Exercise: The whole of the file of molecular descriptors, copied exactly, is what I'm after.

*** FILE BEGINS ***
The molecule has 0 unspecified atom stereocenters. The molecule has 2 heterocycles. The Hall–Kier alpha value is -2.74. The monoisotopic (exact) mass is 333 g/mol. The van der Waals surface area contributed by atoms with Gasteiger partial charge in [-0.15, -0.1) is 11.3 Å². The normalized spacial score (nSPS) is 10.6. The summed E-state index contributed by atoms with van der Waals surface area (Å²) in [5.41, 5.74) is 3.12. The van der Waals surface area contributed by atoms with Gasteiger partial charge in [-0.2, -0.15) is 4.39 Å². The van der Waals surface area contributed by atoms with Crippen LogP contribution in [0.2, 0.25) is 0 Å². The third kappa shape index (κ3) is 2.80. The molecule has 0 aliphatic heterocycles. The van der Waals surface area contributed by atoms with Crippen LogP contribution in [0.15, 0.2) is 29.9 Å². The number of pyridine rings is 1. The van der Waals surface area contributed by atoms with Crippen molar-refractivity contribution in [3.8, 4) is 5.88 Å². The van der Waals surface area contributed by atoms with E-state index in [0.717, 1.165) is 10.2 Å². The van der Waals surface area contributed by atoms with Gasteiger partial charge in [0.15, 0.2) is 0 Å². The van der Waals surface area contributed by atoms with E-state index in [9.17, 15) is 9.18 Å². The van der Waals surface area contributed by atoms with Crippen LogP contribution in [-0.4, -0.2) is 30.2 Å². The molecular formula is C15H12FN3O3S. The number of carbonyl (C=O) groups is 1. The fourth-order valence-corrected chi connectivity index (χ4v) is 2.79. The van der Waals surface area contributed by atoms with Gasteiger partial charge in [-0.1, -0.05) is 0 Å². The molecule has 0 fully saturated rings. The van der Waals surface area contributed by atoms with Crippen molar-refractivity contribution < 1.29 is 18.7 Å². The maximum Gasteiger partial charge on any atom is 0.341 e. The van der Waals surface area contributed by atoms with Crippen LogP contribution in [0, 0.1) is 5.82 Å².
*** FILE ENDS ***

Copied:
The molecule has 0 unspecified atom stereocenters. The molecule has 2 heterocycles. The Hall–Kier alpha value is -2.74. The monoisotopic (exact) mass is 333 g/mol. The van der Waals surface area contributed by atoms with Gasteiger partial charge in [-0.15, -0.1) is 11.3 Å². The normalized spacial score (nSPS) is 10.6. The summed E-state index contributed by atoms with van der Waals surface area (Å²) in [5.41, 5.74) is 3.12. The van der Waals surface area contributed by atoms with Gasteiger partial charge in [-0.2, -0.15) is 4.39 Å². The van der Waals surface area contributed by atoms with Crippen LogP contribution in [0.2, 0.25) is 0 Å². The third kappa shape index (κ3) is 2.80. The molecule has 0 aliphatic heterocycles. The van der Waals surface area contributed by atoms with Crippen LogP contribution in [0.15, 0.2) is 29.9 Å². The number of pyridine rings is 1. The van der Waals surface area contributed by atoms with Crippen molar-refractivity contribution in [3.8, 4) is 5.88 Å². The van der Waals surface area contributed by atoms with E-state index in [0.717, 1.165) is 10.2 Å². The van der Waals surface area contributed by atoms with Gasteiger partial charge in [0.15, 0.2) is 0 Å². The van der Waals surface area contributed by atoms with E-state index in [9.17, 15) is 9.18 Å². The van der Waals surface area contributed by atoms with Crippen LogP contribution in [-0.4, -0.2) is 30.2 Å². The molecular formula is C15H12FN3O3S. The number of carbonyl (C=O) groups is 1. The fourth-order valence-corrected chi connectivity index (χ4v) is 2.79. The van der Waals surface area contributed by atoms with Gasteiger partial charge in [-0.1, -0.05) is 0 Å². The molecule has 0 fully saturated rings. The van der Waals surface area contributed by atoms with Crippen molar-refractivity contribution < 1.29 is 18.7 Å². The maximum Gasteiger partial charge on any atom is 0.341 e. The van der Waals surface area contributed by atoms with Crippen LogP contribution in [0, 0.1) is 5.82 Å².